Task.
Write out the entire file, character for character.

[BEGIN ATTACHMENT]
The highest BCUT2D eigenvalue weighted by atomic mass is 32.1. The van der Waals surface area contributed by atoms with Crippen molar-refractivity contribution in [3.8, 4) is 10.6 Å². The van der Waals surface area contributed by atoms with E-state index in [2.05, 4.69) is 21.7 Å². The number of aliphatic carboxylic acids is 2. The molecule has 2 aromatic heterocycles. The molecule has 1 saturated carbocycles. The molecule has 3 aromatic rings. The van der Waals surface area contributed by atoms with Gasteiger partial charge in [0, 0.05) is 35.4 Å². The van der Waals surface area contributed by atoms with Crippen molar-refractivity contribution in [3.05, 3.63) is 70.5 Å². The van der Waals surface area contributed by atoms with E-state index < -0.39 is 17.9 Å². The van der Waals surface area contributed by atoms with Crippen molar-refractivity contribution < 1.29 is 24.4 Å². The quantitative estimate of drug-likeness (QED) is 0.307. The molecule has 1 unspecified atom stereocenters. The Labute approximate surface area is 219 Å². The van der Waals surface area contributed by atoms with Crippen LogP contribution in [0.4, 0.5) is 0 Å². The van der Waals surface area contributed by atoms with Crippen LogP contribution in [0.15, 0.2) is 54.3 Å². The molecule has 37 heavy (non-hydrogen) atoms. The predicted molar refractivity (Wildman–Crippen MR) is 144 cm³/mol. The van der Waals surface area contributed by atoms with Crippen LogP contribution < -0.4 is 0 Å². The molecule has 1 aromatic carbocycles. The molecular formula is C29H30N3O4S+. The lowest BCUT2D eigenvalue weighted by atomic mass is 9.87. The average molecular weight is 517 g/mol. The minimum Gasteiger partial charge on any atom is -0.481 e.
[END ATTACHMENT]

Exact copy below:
The highest BCUT2D eigenvalue weighted by atomic mass is 32.1. The van der Waals surface area contributed by atoms with Crippen molar-refractivity contribution in [3.8, 4) is 10.6 Å². The van der Waals surface area contributed by atoms with E-state index in [2.05, 4.69) is 21.7 Å². The number of aliphatic carboxylic acids is 2. The molecule has 2 aromatic heterocycles. The molecule has 1 saturated carbocycles. The molecule has 3 aromatic rings. The van der Waals surface area contributed by atoms with Gasteiger partial charge in [0, 0.05) is 35.4 Å². The van der Waals surface area contributed by atoms with Crippen molar-refractivity contribution in [3.05, 3.63) is 70.5 Å². The van der Waals surface area contributed by atoms with E-state index < -0.39 is 17.9 Å². The van der Waals surface area contributed by atoms with Crippen molar-refractivity contribution < 1.29 is 24.4 Å². The quantitative estimate of drug-likeness (QED) is 0.307. The molecule has 1 unspecified atom stereocenters. The Labute approximate surface area is 219 Å². The van der Waals surface area contributed by atoms with Crippen LogP contribution in [0.4, 0.5) is 0 Å². The van der Waals surface area contributed by atoms with Crippen LogP contribution in [0.15, 0.2) is 54.3 Å². The molecule has 37 heavy (non-hydrogen) atoms. The predicted molar refractivity (Wildman–Crippen MR) is 144 cm³/mol. The van der Waals surface area contributed by atoms with Crippen LogP contribution < -0.4 is 0 Å². The molecule has 1 aromatic carbocycles. The molecular formula is C29H30N3O4S+. The lowest BCUT2D eigenvalue weighted by atomic mass is 9.87. The average molecular weight is 517 g/mol. The minimum Gasteiger partial charge on any atom is -0.481 e.